Funding Makes The Difference
Private donors and fundraising events such as Diwali – A Night to Shine leads to groundbreaking medical research from Toronto’s University Health Network.
Deciding to donate to or support a charitable cause, initiative or research effort is an intensely personal decision based on many factors, but a primary concern is that your contribution is doing what it was intended to do and, most importantly, is making the maximum impact possible. For most medical researchers, private donations make all the difference to their being able to continue their work, which in some cases leads to groundbreaking advances.
Such is the case at the Krembil Brain Institute and Toronto Rehab at Toronto’s University Health Network (UHN), one of the leading such facilities in North America. It, like so many other medical institutions, is populated by brilliant doctors doing important work to further the cause of science.
While hospitals are funded by the Provincial Government, that funding is to deliver care, not research. The critical research in health care is provided by the scientists, and the funding for the scientists’ salaries depends on private donors and fundraising initiatives, which allow research to survive and thrive in the face of today’s health care challenges.
This year the Krembil Brain Institute and Toronto Rehab at UHN were the beneficiaries of the funds raised by UHN Foundation’s annual Diwali – A Night to Shine Gala, which since its inception in 2011 has raised more than $11.5 million for programs at UHN, including the Toronto General Hospital Research Institute, emergency care, cardiac care, diabetes, transplant and vision research.
“Fundraising is crucial because much of what we do involves high risk/high reward questions, meaning no one has really asked them before.”
– Dr. Mojgan Hodaie
The Diwali — A Night to Shine Gala is an evening filled with dynamic performances and exquisite cuisine and is one of the most highly anticipated events of Toronto’s social season. Through music, food and entertainment the event continues to celebrate India’s culture, traditions and legacy.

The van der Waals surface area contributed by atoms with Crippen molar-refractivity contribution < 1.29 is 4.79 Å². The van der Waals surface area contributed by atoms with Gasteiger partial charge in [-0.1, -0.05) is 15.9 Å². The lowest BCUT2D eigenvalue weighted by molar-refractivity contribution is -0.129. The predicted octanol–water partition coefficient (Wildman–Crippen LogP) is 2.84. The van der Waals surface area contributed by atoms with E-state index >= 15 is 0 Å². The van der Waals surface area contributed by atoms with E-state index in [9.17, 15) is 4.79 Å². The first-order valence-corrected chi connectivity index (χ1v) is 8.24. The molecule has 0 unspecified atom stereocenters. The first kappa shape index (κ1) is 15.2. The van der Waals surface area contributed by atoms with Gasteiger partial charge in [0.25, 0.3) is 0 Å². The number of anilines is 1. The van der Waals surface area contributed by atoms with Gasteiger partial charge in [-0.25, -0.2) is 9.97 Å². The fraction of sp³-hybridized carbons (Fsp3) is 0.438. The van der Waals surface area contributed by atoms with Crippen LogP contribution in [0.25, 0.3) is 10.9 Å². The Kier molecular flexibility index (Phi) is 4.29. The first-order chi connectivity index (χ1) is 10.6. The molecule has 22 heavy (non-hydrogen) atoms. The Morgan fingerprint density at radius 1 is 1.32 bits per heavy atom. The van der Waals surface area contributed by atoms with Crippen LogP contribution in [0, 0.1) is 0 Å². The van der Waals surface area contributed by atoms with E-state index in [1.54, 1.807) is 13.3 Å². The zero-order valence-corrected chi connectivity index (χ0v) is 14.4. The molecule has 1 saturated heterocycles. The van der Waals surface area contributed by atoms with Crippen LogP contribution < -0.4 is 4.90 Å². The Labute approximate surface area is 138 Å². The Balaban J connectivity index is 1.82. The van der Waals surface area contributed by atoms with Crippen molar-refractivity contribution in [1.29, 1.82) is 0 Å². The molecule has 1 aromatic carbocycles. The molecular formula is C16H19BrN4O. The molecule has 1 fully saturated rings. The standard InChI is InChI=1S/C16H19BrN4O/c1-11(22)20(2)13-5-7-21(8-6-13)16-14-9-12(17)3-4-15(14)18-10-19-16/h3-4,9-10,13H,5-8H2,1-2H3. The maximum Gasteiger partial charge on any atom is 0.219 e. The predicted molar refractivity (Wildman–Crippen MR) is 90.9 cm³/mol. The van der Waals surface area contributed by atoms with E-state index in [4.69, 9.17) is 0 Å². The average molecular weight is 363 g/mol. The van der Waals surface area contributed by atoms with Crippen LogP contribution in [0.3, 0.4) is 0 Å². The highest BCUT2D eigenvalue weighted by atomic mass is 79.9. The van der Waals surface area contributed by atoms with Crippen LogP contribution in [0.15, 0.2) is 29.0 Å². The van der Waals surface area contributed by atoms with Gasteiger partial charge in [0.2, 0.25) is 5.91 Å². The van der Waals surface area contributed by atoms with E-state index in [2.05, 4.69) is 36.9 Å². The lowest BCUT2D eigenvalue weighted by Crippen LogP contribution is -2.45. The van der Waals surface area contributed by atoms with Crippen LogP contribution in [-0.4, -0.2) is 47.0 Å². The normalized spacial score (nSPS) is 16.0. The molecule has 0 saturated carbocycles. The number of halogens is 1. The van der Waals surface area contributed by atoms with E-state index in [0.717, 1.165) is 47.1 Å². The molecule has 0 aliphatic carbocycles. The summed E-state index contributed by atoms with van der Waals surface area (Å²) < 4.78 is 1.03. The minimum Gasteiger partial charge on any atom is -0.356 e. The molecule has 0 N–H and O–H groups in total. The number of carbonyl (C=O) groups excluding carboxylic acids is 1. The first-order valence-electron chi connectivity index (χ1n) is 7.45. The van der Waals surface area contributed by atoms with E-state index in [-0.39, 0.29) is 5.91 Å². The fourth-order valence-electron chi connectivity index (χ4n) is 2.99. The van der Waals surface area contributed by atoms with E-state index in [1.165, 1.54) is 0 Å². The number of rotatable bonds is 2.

The event is incredibly important to the beneficiaries this year, Krembil Brain Institute and Toronto Rehab at UHN, and doctors such as Mojgan Hodaie, a neurosurgeon and scientist at Krembil Brain Institute, recognize the deep impact evenings such as this can have on the Institute and its groundbreaking work.
Dr. Hodaie specializes in brain imaging, with an active research lab focusing on the role of structural MRI techniques, and she fully appreciates the crucial role fundraising plays in the reality of today’s medical research.
“Fundraising is crucial because much of what we do involves high risk/high reward questions, meaning no one has really asked them before,” says Dr. Hodaie in an interview with Dolce. “We are breaking the mould by asking some very unusual questions, and donor contributions in fact become critical so that we can develop the infrastructure to allow us to carry out the research. And our patients appreciate so much that they have a centre that they can come to and be looked after. It’s also a way for them to remain engaged and be participants in this research.”
The Krembil Brain Institute is doing world leading research and is fortunate to have doctors such as Gelareh Zadeh on its faculty, not only as a neurosurgeon and scientist, but also as medical director of the Krembil Brain Institute. Her clinical practice focuses on skull-base neurooncology, with a dedicated general brain tumour clinic and many multidisciplinary clinics that she has established. Her specialty is rare brain tumours, where she is dedicated to the goal of advancing surgical clinical trials.
“These are unstudied tumours and by definition quite rare because the instances are so low, two or three in a million,” says Dr. Zadeh. “So we must identify patterns so we know how to treat them. We need to be able to use that signature unique to each tumour in order to determine the individual outcome or treatment available or, potentially, avoid surgery”.